goblins that they have no existence, ex
cept in the brains of timid fools,'
"At this moment we heard, or rather
fancied we heard, a strange noise in the
" 'What was it V inquirod Carl, in a
" 'Nothing,' replied I, rousing myself
with a full determination to shake off what
I believed to be a foolish fancy. 'Are we
men, or children, to get frightened at the
noise of n rat V
" 'Hush ! hark I I hear something still,'
whispered Carl, now fairly trembling with
" Then if there is anything, we must
know what it is,' said I, as I rose and
took up the light for the purpose of going
to look at the corpse. 'Will you accom
pany me, or shall I go alone ?
"Carl Heilsten slowly and steadily
arose, as one who felt called upon to per
form a fearful duty ; but he had 6carctdy
got upon his feet when the little bell con
nected with the dead was rung violently.
"My nervous system never received
such a shock before or since. It seemed
for a moment as if I was paralyzed. The
light dropped from my han'ds'and was ex
tingui?hei, and great beads of perspira
tion stood &11 over me. But I remained
inactive only for the time for one to count
ten. Reasoning that my friend had come
to life and needed my immediate assut
ance, I hastily procured another light,
aud merely glancing at Carl, who had
fellen back on his seat, white anal helpless
with sudden fright, I rushed into the
apartment of the corpse, expecting to find
Adolph living, if not actually sitting up
"To my utter astonishment, however,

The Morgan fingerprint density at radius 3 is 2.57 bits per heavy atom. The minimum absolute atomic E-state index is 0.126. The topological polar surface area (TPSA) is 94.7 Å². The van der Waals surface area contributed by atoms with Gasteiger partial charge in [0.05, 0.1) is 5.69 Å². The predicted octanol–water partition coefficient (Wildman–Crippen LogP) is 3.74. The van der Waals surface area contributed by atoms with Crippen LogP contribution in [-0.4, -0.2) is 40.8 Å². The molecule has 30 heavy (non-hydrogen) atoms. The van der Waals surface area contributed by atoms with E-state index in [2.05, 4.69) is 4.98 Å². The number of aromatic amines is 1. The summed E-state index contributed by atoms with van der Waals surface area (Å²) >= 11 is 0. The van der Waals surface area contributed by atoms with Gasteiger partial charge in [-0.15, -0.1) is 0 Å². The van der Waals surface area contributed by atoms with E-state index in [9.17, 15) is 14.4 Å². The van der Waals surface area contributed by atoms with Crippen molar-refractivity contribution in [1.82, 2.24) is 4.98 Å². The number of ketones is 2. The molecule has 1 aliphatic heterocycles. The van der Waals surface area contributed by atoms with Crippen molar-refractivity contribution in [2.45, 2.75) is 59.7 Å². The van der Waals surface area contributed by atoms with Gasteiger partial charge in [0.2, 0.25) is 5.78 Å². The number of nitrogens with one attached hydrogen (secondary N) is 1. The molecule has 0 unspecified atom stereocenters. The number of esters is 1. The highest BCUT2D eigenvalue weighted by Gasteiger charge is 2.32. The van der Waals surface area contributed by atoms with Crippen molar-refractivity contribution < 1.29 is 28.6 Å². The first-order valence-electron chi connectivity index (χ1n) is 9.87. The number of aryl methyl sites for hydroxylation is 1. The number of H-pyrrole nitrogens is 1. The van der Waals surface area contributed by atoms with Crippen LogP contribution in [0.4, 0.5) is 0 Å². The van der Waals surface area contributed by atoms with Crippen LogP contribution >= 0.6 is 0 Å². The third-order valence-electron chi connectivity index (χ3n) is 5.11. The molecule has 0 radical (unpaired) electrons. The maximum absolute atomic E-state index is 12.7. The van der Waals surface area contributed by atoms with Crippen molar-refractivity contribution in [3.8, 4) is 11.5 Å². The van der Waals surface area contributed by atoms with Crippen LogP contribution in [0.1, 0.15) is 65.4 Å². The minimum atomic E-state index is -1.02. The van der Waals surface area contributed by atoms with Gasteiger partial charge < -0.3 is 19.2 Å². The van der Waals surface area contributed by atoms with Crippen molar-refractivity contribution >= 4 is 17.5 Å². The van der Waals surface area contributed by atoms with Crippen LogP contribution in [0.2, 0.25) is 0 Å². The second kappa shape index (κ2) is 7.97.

I found only the dead form of my friend
cold, rigid, motionless 1 There was
such an . inflexible look on .the features,
that I could not believe there was a single
spark of life in the body, and a close ex
amination of the lips anl heart proved
that there was none in reality. And yet
h handa Imd been moved, and were
dralvn to erf h-it rather a if jerked
there by the belNcord, which was hanging
somewhat loose, than as if stirred by an
internal power. ;
"Bat what had moved the hands and
rung the bell? This was the startling
mystery. The room was not large, con
tained o great amount of furniture, and
was easily searched."! I had just passed
the light under the bed and around and
behind everything, when Carl appeared at
the door, pale, trembling, and covered
with cold, clammy perspiration.
" 'Is he alive V beratner gasped than
" 'No,' I replied, 'nor has there beea
any life in him since his breath went out.'
" 'Alerciful God I he ejaculated, ner
vously grasping a chair for support, 'what